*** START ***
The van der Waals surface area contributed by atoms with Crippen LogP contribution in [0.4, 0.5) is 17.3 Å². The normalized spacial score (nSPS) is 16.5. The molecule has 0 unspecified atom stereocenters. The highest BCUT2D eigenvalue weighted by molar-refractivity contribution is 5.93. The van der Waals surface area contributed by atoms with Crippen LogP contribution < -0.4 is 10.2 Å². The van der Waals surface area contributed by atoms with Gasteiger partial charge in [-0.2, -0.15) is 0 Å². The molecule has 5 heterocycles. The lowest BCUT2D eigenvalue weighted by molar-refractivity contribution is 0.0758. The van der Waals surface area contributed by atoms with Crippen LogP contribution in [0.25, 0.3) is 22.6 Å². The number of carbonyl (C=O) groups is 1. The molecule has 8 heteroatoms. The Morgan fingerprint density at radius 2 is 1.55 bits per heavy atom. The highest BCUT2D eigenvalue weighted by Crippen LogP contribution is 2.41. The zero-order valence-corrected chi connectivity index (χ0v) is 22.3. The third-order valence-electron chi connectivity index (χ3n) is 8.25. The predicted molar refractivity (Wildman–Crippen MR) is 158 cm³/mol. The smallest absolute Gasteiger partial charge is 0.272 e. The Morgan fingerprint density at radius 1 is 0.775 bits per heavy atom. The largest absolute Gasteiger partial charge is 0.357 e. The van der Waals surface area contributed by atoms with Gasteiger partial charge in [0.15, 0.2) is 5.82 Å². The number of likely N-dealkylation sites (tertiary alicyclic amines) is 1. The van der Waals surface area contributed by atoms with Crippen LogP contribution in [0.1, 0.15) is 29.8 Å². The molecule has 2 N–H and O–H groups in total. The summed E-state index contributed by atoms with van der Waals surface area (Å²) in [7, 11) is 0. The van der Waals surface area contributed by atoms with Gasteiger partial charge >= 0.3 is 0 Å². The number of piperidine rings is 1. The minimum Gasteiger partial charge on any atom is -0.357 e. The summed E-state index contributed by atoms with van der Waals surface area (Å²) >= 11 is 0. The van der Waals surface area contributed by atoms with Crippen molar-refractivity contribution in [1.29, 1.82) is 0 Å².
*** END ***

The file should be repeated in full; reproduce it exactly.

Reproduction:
The van der Waals surface area contributed by atoms with Crippen LogP contribution in [0.4, 0.5) is 17.3 Å². The normalized spacial score (nSPS) is 16.5. The molecule has 0 unspecified atom stereocenters. The highest BCUT2D eigenvalue weighted by molar-refractivity contribution is 5.93. The van der Waals surface area contributed by atoms with Crippen LogP contribution < -0.4 is 10.2 Å². The van der Waals surface area contributed by atoms with Gasteiger partial charge in [-0.2, -0.15) is 0 Å². The molecule has 5 heterocycles. The lowest BCUT2D eigenvalue weighted by molar-refractivity contribution is 0.0758. The van der Waals surface area contributed by atoms with Crippen LogP contribution in [0.25, 0.3) is 22.6 Å². The number of carbonyl (C=O) groups is 1. The molecule has 8 heteroatoms. The Morgan fingerprint density at radius 2 is 1.55 bits per heavy atom. The highest BCUT2D eigenvalue weighted by Crippen LogP contribution is 2.41. The zero-order valence-corrected chi connectivity index (χ0v) is 22.3. The third-order valence-electron chi connectivity index (χ3n) is 8.25. The predicted molar refractivity (Wildman–Crippen MR) is 158 cm³/mol. The smallest absolute Gasteiger partial charge is 0.272 e. The Morgan fingerprint density at radius 1 is 0.775 bits per heavy atom. The largest absolute Gasteiger partial charge is 0.357 e. The van der Waals surface area contributed by atoms with Gasteiger partial charge in [0.15, 0.2) is 5.82 Å². The number of likely N-dealkylation sites (tertiary alicyclic amines) is 1. The van der Waals surface area contributed by atoms with Crippen LogP contribution in [0.1, 0.15) is 29.8 Å². The molecule has 2 N–H and O–H groups in total. The summed E-state index contributed by atoms with van der Waals surface area (Å²) in [7, 11) is 0. The van der Waals surface area contributed by atoms with Gasteiger partial charge >= 0.3 is 0 Å². The number of piperidine rings is 1. The minimum Gasteiger partial charge on any atom is -0.357 e. The summed E-state index contributed by atoms with van der Waals surface area (Å²) >= 11 is 0. The van der Waals surface area contributed by atoms with Crippen molar-refractivity contribution in [1.29, 1.82) is 0 Å².